Allot, the Israeli purveyor of packet inspection and policy enforcement systems, made a loss of US$3.9 million on revenues of $21.5 million in the second quarter, a worse than expected set of numbers partly attributed to a deferred payment relating to a $5 million contract with an "EMEA Tier 1 operator." Allot notes in its earnings release that its order book is running at an "all-time high." (See Allot Lands Tier 1 EMEA Deal.)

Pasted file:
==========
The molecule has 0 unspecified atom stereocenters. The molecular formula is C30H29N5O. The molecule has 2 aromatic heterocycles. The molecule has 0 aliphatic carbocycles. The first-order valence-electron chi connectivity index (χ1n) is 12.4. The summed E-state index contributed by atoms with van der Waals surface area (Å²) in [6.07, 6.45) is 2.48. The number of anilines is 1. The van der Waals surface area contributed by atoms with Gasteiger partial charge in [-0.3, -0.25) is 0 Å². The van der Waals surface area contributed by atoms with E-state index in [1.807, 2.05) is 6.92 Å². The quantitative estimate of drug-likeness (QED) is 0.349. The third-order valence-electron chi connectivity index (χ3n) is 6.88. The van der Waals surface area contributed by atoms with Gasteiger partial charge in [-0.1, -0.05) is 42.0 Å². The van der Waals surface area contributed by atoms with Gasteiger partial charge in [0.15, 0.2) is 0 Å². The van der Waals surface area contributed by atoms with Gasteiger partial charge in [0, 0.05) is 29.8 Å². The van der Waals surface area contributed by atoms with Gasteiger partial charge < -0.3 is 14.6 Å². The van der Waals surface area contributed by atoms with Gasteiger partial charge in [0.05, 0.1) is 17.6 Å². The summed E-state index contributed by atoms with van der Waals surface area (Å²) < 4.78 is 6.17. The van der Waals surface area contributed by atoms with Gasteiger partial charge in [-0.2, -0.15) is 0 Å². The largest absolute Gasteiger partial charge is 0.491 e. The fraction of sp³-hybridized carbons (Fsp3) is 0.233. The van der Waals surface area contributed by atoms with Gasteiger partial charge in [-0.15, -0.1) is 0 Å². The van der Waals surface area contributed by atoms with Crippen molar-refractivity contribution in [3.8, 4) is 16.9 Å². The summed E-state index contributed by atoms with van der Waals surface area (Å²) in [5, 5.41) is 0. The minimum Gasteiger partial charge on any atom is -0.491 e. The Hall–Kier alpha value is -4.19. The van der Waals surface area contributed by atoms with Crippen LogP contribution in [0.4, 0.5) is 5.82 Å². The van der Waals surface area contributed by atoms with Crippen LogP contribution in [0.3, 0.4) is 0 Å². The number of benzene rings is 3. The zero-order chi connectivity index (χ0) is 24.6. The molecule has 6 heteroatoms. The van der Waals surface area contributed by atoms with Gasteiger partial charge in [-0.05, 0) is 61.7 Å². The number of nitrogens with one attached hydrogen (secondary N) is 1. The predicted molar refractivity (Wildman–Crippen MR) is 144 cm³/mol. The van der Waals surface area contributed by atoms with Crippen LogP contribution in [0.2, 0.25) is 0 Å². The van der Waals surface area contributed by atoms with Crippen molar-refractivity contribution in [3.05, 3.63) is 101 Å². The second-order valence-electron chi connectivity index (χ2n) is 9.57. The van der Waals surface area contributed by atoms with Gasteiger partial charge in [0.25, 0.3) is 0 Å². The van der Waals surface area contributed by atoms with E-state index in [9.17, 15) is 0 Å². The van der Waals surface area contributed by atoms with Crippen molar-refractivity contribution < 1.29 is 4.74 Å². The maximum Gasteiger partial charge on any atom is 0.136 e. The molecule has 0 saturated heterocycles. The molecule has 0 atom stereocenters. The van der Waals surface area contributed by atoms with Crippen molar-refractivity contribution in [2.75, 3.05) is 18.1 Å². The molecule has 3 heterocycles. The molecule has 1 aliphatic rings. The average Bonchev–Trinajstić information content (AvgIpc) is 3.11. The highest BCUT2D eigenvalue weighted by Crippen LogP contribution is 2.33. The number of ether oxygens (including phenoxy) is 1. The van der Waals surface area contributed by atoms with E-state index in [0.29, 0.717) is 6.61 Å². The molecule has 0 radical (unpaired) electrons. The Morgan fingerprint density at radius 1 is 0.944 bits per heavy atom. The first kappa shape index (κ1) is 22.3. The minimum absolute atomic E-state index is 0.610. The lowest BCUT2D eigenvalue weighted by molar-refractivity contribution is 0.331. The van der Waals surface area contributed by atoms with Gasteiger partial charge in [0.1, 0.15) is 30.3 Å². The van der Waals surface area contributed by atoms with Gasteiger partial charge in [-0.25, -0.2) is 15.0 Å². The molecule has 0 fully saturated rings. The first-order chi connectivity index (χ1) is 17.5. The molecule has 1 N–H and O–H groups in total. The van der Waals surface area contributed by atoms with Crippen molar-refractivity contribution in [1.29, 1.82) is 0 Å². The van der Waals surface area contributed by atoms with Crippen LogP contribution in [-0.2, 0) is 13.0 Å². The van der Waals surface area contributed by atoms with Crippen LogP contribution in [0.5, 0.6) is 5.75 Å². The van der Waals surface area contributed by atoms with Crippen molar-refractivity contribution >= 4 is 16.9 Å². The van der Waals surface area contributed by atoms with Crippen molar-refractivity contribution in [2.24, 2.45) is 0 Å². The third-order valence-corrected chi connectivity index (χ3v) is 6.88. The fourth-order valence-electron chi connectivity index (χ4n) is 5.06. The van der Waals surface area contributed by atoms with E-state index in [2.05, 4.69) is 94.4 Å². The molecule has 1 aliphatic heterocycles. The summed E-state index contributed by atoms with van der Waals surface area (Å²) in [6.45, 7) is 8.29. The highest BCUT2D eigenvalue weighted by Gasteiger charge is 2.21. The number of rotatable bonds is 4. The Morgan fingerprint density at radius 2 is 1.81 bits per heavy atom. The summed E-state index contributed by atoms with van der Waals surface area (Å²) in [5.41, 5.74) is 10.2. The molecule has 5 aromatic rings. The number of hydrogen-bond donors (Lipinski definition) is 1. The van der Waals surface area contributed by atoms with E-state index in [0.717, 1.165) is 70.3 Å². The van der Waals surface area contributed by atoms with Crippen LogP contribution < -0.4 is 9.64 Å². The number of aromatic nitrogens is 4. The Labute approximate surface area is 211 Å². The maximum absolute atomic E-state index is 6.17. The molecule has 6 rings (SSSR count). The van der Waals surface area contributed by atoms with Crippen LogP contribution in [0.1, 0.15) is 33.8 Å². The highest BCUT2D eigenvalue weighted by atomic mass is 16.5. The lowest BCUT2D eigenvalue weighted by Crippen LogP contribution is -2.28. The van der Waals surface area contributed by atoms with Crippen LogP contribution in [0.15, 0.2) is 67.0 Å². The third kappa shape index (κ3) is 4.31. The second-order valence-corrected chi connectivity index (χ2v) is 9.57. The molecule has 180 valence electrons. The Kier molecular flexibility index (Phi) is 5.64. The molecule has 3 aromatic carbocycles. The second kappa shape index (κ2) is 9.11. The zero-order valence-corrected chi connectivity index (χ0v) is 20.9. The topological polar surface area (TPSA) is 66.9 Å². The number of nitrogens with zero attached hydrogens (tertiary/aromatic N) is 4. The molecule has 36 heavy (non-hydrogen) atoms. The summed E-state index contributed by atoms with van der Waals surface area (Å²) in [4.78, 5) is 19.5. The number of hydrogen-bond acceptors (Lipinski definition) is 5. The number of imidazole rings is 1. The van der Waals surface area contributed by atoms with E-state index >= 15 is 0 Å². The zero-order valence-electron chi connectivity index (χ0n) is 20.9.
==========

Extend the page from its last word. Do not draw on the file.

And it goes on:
Still in Israel, WiMax infrastructure firm Alvarion has been updating the world on what is happening since it was placed in receivership: Around 50 employees have been retained while the Receiver looks to sell the company and its assets as a going concern. And new orders for its wares are still being taken, claims Alvarion. (See Alvarion CEO Quits.)
Irish Service Provider Information Technology (SPIT) vendor Amartus is launching what it claims is provisioning software designed for use with software-defined networking (SDN). Called Chameleon SDS, the software enables service providers to "fully automate the delivery of dynamic, on-demand network services," according to the company blurb.